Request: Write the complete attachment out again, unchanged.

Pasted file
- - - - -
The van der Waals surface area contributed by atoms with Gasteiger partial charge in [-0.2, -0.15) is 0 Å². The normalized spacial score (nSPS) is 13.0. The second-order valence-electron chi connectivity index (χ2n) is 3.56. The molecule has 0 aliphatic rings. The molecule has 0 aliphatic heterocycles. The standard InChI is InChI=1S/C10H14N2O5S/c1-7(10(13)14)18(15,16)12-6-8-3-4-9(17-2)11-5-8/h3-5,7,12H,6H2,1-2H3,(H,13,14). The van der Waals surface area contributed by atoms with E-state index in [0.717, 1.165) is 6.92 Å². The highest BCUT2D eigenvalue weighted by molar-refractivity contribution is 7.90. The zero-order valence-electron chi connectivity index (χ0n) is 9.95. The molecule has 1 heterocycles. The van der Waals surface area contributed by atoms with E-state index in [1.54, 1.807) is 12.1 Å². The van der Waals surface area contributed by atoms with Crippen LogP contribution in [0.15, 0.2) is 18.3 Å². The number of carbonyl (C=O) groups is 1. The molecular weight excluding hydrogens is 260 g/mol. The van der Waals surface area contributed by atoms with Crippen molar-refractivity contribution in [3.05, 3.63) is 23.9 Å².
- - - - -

The van der Waals surface area contributed by atoms with Gasteiger partial charge in [-0.2, -0.15) is 0 Å². The normalized spacial score (nSPS) is 13.0. The second-order valence-electron chi connectivity index (χ2n) is 3.56. The molecule has 0 aliphatic rings. The molecule has 0 aliphatic heterocycles. The standard InChI is InChI=1S/C10H14N2O5S/c1-7(10(13)14)18(15,16)12-6-8-3-4-9(17-2)11-5-8/h3-5,7,12H,6H2,1-2H3,(H,13,14). The van der Waals surface area contributed by atoms with E-state index in [0.717, 1.165) is 6.92 Å². The highest BCUT2D eigenvalue weighted by molar-refractivity contribution is 7.90. The zero-order valence-electron chi connectivity index (χ0n) is 9.95. The molecule has 1 heterocycles. The van der Waals surface area contributed by atoms with E-state index in [1.54, 1.807) is 12.1 Å². The van der Waals surface area contributed by atoms with Crippen LogP contribution in [0.15, 0.2) is 18.3 Å². The number of carbonyl (C=O) groups is 1. The molecular weight excluding hydrogens is 260 g/mol. The van der Waals surface area contributed by atoms with Crippen molar-refractivity contribution in [3.05, 3.63) is 23.9 Å².